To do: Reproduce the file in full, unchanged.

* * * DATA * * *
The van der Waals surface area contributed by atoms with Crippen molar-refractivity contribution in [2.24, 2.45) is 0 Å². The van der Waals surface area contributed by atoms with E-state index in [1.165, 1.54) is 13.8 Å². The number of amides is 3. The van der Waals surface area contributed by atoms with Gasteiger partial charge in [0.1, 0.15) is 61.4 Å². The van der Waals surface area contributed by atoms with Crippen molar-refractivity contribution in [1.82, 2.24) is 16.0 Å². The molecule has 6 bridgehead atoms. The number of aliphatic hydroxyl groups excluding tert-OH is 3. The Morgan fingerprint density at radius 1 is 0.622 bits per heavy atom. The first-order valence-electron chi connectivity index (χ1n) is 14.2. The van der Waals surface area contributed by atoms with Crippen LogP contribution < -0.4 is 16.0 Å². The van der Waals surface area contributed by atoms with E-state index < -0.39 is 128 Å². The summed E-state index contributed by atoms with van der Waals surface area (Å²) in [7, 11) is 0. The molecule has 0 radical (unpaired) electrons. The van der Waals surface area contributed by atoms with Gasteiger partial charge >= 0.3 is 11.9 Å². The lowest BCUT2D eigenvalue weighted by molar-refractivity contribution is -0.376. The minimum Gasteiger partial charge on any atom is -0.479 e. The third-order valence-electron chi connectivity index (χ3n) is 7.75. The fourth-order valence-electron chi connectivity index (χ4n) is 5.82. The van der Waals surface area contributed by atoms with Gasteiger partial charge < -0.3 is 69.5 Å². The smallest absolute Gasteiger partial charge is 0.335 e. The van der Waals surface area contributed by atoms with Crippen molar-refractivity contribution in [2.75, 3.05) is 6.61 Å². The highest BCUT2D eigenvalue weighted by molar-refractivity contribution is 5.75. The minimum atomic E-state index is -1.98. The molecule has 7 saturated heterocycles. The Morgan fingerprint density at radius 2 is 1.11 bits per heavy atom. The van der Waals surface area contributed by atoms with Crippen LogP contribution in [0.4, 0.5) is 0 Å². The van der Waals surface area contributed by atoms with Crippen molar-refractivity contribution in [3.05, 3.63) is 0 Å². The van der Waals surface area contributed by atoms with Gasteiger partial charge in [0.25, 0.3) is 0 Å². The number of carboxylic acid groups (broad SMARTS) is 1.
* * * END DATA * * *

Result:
The van der Waals surface area contributed by atoms with Crippen molar-refractivity contribution in [2.24, 2.45) is 0 Å². The van der Waals surface area contributed by atoms with E-state index in [1.165, 1.54) is 13.8 Å². The number of amides is 3. The van der Waals surface area contributed by atoms with Gasteiger partial charge in [0.1, 0.15) is 61.4 Å². The van der Waals surface area contributed by atoms with Crippen molar-refractivity contribution in [1.82, 2.24) is 16.0 Å². The molecule has 6 bridgehead atoms. The number of aliphatic hydroxyl groups excluding tert-OH is 3. The Morgan fingerprint density at radius 1 is 0.622 bits per heavy atom. The first-order valence-electron chi connectivity index (χ1n) is 14.2. The van der Waals surface area contributed by atoms with Crippen LogP contribution < -0.4 is 16.0 Å². The van der Waals surface area contributed by atoms with E-state index < -0.39 is 128 Å². The summed E-state index contributed by atoms with van der Waals surface area (Å²) in [7, 11) is 0. The molecule has 0 radical (unpaired) electrons. The van der Waals surface area contributed by atoms with Gasteiger partial charge >= 0.3 is 11.9 Å². The lowest BCUT2D eigenvalue weighted by molar-refractivity contribution is -0.376. The minimum Gasteiger partial charge on any atom is -0.479 e. The third-order valence-electron chi connectivity index (χ3n) is 7.75. The fourth-order valence-electron chi connectivity index (χ4n) is 5.82. The van der Waals surface area contributed by atoms with Gasteiger partial charge < -0.3 is 69.5 Å². The smallest absolute Gasteiger partial charge is 0.335 e. The van der Waals surface area contributed by atoms with Crippen molar-refractivity contribution in [2.75, 3.05) is 6.61 Å². The highest BCUT2D eigenvalue weighted by molar-refractivity contribution is 5.75. The minimum atomic E-state index is -1.98. The molecule has 7 saturated heterocycles. The Morgan fingerprint density at radius 2 is 1.11 bits per heavy atom. The van der Waals surface area contributed by atoms with Crippen LogP contribution in [0.4, 0.5) is 0 Å². The van der Waals surface area contributed by atoms with Crippen molar-refractivity contribution in [3.05, 3.63) is 0 Å². The van der Waals surface area contributed by atoms with Gasteiger partial charge in [0.25, 0.3) is 0 Å². The number of carboxylic acid groups (broad SMARTS) is 1.